A swoop on Fife’s gull problem will target its root cause – food litter from humans.
A cull on the often aggressive birds was previously ruled out by Fife Council.
Instead the local authority will campaign to reduce the edible leftovers which attract them.
Mark McCall, Fife Council safer communities service manager, said culling gulls, as Dundee did last year, was a city centre approach which would only deal with a focused area.
While Kirkcaldy is known as a hotspot for the feathered fiends, which frequently swoop at passers-by and have been known to steal food from people’s hands, numerous other towns and villages are also suffering.
Mr McCall said: “We have a number of communities across Fife which have an issue with gull nuisance and any action should be proportionate, not targeted in one area.”
The drive to raise awareness will remind the public and commercial premises, particularly food outlets, of their responsibility to prevent littering and food waste.
It will start ahead of the nesting season, which begins in late March, early April.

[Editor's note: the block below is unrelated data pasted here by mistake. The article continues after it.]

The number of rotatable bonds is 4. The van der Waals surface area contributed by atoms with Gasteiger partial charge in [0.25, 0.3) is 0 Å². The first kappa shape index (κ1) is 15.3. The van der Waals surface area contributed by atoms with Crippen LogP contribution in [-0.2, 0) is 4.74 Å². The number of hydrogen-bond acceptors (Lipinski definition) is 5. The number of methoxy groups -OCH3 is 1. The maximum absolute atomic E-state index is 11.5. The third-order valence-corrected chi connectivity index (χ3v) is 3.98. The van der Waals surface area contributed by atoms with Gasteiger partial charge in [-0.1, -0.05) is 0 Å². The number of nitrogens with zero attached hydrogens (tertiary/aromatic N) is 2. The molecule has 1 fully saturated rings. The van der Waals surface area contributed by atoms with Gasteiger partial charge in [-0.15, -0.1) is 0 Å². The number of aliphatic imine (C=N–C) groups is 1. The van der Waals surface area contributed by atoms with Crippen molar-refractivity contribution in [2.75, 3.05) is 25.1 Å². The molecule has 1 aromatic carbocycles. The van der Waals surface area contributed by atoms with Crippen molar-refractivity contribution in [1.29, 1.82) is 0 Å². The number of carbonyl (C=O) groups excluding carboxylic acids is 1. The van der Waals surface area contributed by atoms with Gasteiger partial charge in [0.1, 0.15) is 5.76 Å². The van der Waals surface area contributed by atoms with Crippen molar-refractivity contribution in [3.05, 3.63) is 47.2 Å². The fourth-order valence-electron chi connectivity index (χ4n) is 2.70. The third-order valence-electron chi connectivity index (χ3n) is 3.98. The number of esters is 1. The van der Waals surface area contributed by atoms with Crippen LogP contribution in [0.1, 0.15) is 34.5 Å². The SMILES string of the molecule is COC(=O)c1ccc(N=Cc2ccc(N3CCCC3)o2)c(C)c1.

More signs will be erected in coastal communities and town centres warning people against feeding gulls.
Visits will be made to commercial premises and contact made with high schools in an attempt to reduce littering by pupils.
Patrols will also be stepped up by safer communities officers and CCTV cameras will be used to catch and fine litterbugs.
Councillor Karen Marjoram said: “I welcome the idea that we do something to change human behaviour. Ultimately, we all know people are making it easier for the gulls to be fed.”
Litter bins due for renewal in areas frequented by gulls will be replaced with gull-proof versions.
However, an in-house gull management programme for property owners with nests was ruled out, as councillors were told private sector pest controllers could provide the service for a lower cost.
The council’s environment, protective services and community safety committee said a direct service would still be offered where possible and advice given.
Research into action taken in other parts of Scotland concluded nothing had been successful over a sustained period and the cost of nest and egg removal, dummy eggs, culling and seagull proofing roofs was high in comparison with the results.
A pilot of nest and egg removal in central Kirkcaldy was funded last year, but its impact will not be known for another three years.